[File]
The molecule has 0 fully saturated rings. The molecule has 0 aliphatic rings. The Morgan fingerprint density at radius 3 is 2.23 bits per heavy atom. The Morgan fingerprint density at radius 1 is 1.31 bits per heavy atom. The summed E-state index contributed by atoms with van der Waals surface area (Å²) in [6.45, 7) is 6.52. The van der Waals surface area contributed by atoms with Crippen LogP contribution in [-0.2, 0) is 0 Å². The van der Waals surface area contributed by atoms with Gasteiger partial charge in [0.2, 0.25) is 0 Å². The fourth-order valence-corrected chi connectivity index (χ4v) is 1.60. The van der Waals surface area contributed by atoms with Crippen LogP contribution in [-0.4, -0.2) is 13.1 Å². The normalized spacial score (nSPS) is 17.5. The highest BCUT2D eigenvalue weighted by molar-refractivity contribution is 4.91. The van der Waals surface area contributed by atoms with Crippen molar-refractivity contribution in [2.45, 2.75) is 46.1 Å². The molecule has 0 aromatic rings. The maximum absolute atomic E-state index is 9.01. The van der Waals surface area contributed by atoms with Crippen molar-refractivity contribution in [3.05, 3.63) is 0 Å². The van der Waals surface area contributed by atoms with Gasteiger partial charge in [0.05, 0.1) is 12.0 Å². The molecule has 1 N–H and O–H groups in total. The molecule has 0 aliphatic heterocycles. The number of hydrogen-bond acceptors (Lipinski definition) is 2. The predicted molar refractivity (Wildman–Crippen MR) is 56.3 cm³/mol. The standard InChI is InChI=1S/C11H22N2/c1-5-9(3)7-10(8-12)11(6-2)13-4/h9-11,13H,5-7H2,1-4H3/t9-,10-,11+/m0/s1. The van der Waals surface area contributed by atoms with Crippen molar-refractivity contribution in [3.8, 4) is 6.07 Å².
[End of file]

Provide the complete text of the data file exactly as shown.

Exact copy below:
The molecule has 0 fully saturated rings. The molecule has 0 aliphatic rings. The Morgan fingerprint density at radius 3 is 2.23 bits per heavy atom. The Morgan fingerprint density at radius 1 is 1.31 bits per heavy atom. The summed E-state index contributed by atoms with van der Waals surface area (Å²) in [6.45, 7) is 6.52. The van der Waals surface area contributed by atoms with Crippen LogP contribution in [-0.2, 0) is 0 Å². The van der Waals surface area contributed by atoms with Gasteiger partial charge in [0.2, 0.25) is 0 Å². The fourth-order valence-corrected chi connectivity index (χ4v) is 1.60. The van der Waals surface area contributed by atoms with Crippen LogP contribution in [-0.4, -0.2) is 13.1 Å². The normalized spacial score (nSPS) is 17.5. The highest BCUT2D eigenvalue weighted by molar-refractivity contribution is 4.91. The van der Waals surface area contributed by atoms with Crippen molar-refractivity contribution in [2.45, 2.75) is 46.1 Å². The molecule has 0 aromatic rings. The maximum absolute atomic E-state index is 9.01. The van der Waals surface area contributed by atoms with Crippen molar-refractivity contribution in [3.05, 3.63) is 0 Å². The van der Waals surface area contributed by atoms with Gasteiger partial charge in [0.05, 0.1) is 12.0 Å². The molecule has 1 N–H and O–H groups in total. The molecule has 0 aliphatic heterocycles. The number of hydrogen-bond acceptors (Lipinski definition) is 2. The predicted molar refractivity (Wildman–Crippen MR) is 56.3 cm³/mol. The standard InChI is InChI=1S/C11H22N2/c1-5-9(3)7-10(8-12)11(6-2)13-4/h9-11,13H,5-7H2,1-4H3/t9-,10-,11+/m0/s1. The van der Waals surface area contributed by atoms with Crippen molar-refractivity contribution in [3.8, 4) is 6.07 Å².